Published by Kartik Subramaniam
When you're in sales, the first impression can be the gateway to success. For real estate agents, it's the first step down a long and potentially lucrative path. The good news is that working on your first impression will serve not just your career, but every other relationship you have in life. I wanted to write a blog post to take you through what a solid first impression looks like, how it helps you better relate to your clients, and what their takeaway will mean for your bottom line.
Most of making a good first impression is common sense. However, just because it's easy to understand, doesn't mean it's easy to do. Even natural extroverts have to continually practice their manners and mannerisms before they get it right.
Smile: Nearly half of all Americans say that the smile is the most memorable feature after meeting someone new. A fresh-faced smile sends a signal to people that you're happy to work with them and you're ready to get the work done.
Focus: When it comes to meeting new clients, the nervousness of making a good first impression can be enough to force your head down. Eye contact is both polite and helps forge an instant connection with clients.
Listen: Anyone who's ever dealt with a salesperson knows how frustrating it can be to feel as though your words are going straight into the wind. Active listening means paying attention, asking questions, and responding to the clients' real concerns.
A first impression is more than just following the basics. Picture the guy with the comically huge grin plastered on his face, the woman with off putting eye contact, or the agent who effusively responds to every statement as if it's the most fascinating thing they've ever heard. In the strictest sense of the word, they're smiling, listening, and focusing, but they still aren't leaving the right impression.
To really master the directions, you need to practice sincerity with each step. Express genuine emotion when appropriate, but remember that subtlety can also go a long way. Give a small grin when meeting people and save the teeth for the last minute. Follow-up on client statements that are vague or need further information. Blink normally when making eye contact and don't be afraid of looking down for a second if the conversation is getting too intense.
Practicing your first impression doesn't necessarily mean going to your local bar and talking to endless strangers. It can be as simple as setting up role-playing with people you already know and trust. Have them provide honest feedback and constructive criticism about the sincerity of your smile, the volume of your voice, and the firmness of your handshake. These comments can go a long way if you're trying to understand how other people see you during their first interaction.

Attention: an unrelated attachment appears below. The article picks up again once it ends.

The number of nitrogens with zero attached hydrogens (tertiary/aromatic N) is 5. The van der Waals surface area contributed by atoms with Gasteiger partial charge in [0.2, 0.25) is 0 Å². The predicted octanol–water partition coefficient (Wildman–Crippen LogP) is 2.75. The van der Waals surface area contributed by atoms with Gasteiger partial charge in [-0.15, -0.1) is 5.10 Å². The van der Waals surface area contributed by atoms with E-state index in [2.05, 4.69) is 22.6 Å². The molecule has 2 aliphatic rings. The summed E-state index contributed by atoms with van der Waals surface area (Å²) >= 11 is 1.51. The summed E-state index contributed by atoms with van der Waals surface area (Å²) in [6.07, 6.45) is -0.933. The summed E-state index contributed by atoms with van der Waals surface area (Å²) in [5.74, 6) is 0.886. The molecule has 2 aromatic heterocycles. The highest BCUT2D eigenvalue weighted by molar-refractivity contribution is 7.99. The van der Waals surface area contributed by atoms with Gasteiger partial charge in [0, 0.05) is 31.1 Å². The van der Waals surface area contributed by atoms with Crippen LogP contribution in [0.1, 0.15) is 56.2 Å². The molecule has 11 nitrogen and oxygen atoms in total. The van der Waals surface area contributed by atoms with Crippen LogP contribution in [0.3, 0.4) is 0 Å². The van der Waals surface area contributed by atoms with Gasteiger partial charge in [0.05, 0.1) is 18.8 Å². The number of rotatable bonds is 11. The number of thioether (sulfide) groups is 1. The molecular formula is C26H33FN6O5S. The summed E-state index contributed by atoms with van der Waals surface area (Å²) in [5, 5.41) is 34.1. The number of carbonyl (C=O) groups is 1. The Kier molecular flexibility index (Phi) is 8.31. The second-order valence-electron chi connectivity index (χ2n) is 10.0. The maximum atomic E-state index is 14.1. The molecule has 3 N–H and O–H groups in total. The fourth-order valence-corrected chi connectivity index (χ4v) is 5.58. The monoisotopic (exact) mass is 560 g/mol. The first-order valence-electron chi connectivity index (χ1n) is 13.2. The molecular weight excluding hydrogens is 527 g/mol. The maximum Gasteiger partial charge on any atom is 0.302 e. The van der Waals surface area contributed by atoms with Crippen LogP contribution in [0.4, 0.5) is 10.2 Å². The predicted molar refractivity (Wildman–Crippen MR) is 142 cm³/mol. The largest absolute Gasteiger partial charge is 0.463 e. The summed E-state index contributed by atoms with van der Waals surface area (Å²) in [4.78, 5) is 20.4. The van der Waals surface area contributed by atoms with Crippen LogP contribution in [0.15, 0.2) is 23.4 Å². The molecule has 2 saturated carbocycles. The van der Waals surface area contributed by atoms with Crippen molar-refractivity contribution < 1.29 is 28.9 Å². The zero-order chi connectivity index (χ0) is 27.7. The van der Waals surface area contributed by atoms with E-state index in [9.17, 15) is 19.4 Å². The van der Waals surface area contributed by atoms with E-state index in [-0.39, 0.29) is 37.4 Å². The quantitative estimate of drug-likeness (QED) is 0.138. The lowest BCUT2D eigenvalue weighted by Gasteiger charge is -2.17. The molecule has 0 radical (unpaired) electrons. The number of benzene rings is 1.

When you're shaking someone's hand, look into their eyes and strike a balance between death grip and limp. Use the first name as quickly as possible during the conversation so you're less likely to forget their names halfway through. Make sure that you’re annunciating your words and the volume of your voice is appropriate for the context of the environment.
Once you've taken care of some of the more subjective aspects of the first impression, you should have a much easier time addressing the more practical work of meeting someone. Being prepared can be as simple as getting to a meeting early or donning a sports coat or blazer to make your outfit just a touch more professional.
Before you meet with clients, it helps to know as much as possible about what they're looking for. Even if it's as simple as knowing they want a duplex rather than a single-family. The art of sales can get complicated, so it helps to hit the ground running.
As tempting as it can be to remain neutral during your meeting, blandness will ultimately not help you be memorable. The truth is that even the most successful real estate agent may turn off a client or two with their personality, but it's ultimately better than being seen as forgettable. You can still be polite and respectful while expressing your personal opinions.
To stay on topic and to maximize the first few seconds with a client, some agents may give a short elevator speech where they emphasize their particular brand. So whether you're a bulldog in negotiations or the master of the short escrow, letting clients know upfront can be a good way to stand out.
Unlike most traditional sales, successfully navigating a property sale can take months or longer. If you hope to maintain your reputation and relationship with your clients for that long, you need to get off on the right foot. Use these tips to stand out from the crowd, so you're the one who ends up growing customer base.
This may be a slightly different blog post than I normally write, but so many of our real estate school students express their nervousness in meeting clients early in their careers. Hope this helps.
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